My son is seven years old and has recently gone on a solid food hunger strike. He states that he "cannot swallow," however manages to ingest oreos. When we set a limit about eating healthy before a treat he becomes agitated and says that we are "being mean." This was very concerning to us as it came on fast and furious within a month's period where he progressed from inability to swallow particular foods to anything solid and then he became mildly discriminating with his liquid choices. My husaband and I are puzzled and frustrated because this is a child who would eat and or be willing to try absolutely anything. He denies pain upon swallowing and cannot provide a particular instance where this may have begun. He has also started to spit excessively (wads of saliva or food that could not be ingested.) He feels that there is "too much phlegm." The irony in this is that I counsel children with various behavioral issues and yet I have only theories as to what we are up against. I have suspected sensory integration, some ocd tendencies and recently I am questioning whether he actually has complete control here and is being outright defiant to make alterior gains. We are currently checking multiple avenues with our local children's hospiatal (ENT, gastro) to rule out any possible physical causes. We have also recently taken our son off of Singulair which has been linked to aggression, agitation and possible throat swelling (difficulty swallowing.) Any feedback or suggestions?????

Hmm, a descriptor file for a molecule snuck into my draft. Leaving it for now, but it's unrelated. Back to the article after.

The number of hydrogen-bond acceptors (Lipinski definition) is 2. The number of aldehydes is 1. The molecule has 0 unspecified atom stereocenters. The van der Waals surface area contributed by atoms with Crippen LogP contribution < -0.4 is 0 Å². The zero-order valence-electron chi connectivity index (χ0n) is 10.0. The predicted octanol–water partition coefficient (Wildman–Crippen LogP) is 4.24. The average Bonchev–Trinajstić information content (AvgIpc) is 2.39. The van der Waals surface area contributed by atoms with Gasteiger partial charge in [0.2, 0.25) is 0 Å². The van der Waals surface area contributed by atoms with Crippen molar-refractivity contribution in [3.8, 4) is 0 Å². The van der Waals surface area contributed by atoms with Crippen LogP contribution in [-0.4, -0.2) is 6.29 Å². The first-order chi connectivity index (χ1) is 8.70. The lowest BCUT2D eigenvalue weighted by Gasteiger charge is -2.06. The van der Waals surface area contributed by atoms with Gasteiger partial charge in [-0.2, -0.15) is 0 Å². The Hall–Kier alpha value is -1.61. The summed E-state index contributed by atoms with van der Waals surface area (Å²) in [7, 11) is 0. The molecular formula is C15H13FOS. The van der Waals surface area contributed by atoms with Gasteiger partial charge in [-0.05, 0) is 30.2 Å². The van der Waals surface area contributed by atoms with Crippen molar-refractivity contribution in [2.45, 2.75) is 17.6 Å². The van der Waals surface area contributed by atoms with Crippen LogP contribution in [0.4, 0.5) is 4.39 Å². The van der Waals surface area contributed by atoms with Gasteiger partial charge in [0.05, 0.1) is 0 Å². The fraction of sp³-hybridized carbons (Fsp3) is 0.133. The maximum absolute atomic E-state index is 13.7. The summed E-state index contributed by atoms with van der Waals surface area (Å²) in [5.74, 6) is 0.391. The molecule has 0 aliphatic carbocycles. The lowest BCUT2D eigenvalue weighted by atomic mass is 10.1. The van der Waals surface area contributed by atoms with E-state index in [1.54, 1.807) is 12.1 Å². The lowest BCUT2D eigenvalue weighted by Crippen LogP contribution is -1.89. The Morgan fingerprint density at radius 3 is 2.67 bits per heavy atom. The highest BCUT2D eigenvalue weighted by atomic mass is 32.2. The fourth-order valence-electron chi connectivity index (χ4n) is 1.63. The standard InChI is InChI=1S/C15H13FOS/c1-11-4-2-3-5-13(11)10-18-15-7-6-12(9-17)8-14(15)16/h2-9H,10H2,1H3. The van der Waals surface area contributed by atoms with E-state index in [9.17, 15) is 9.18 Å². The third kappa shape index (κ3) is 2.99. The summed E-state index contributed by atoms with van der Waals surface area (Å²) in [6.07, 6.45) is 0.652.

I think you're doing the right thing. You are doing what I would do if I were in your shoes. My son is 4 and has Sensory Processing Disorder, but eats fine. I also haven't heard of one just all of a sudden having an aversion. So the medical route is a good choice first off. I also find your Singulair report interesting...You report that it has been linked to aggression,agitation, etc... Well, my son takes this pill everyday. Can you direct me to an informative site on these claims?
Yes, that 's a good thing to get him in with a GI doctor. Also, ask for a swallow satudy/upper GI. It's also possible to get a PH Probe or endoscopy.
He'd really not like the PH probe, so onley suggest that if they are having a hard time getting him to reallly effectively communitcate his troubles.(it's a tube that would be placed down his nose for 24 hrs towards the end of the esphogus to check form reflux/spliration ect.) The endoscopy is a small scope that can go all the way into his stomace and beggining of his intestine. It can check for any other troubles/redness/soreness.